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Objective

Longitudinal evidence of relationships between unhealthy diets and BMI in children is crucial for appropriately targeting obesity prevention activities. The objective was to determine the relationship between frequency of consumption of sugar sweetened beverages (SSBs) and high fat foods (HFFs) and body weight in Australian children aged from 4 to 10 years.

Methods

Data from 4,164 children participating in four waves (wave 1, 2004; wave 2, 2006; wave 3, 2008; and wave 4, 2010) of the Longitudinal Study of Australian Children were analyzed. A multi-level growth model tested relationships between consumption of SSB and HFF and BMI z-scores.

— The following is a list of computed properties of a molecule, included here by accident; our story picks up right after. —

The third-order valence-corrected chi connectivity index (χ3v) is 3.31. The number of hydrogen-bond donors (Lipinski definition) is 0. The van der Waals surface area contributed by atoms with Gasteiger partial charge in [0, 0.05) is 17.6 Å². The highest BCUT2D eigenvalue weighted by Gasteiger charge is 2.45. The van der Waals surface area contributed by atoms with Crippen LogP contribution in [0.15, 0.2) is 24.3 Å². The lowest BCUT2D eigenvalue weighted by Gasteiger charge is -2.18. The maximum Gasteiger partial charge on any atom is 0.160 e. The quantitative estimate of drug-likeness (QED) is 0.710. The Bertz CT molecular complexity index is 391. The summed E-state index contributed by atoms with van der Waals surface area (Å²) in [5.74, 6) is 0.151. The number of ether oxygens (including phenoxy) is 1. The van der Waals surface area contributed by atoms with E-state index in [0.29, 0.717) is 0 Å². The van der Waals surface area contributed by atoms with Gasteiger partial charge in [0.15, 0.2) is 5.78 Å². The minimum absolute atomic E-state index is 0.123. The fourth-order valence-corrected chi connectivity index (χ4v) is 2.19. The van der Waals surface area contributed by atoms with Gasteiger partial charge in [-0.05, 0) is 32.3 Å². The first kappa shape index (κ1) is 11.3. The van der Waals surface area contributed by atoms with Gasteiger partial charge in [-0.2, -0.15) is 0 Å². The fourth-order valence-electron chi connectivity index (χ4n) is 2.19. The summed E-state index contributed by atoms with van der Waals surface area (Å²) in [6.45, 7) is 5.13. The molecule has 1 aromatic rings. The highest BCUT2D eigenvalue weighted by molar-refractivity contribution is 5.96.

Results

BMI z-scores were associated with daily consumption of HFF, SSB and maternal BMI independent of BMI z-scores at wave 1 (baseline); with each additional occurrence of SSB and HFF consumption intake per day, BMI z-score increased by 0.015 U (P < 0.01) and 0.014 U (P < 0.001), respectively. With each additional maternal BMI unit, BMI z-score increased by 0.032 (P < 0.001).

Conclusions

Higher BMI z-scores were strongly associated with the consumption of SSBs and HFFs. Future efforts to prevent obesity should consider urgent action to address the impact of the consumption of SSBs and HFFs in childhood.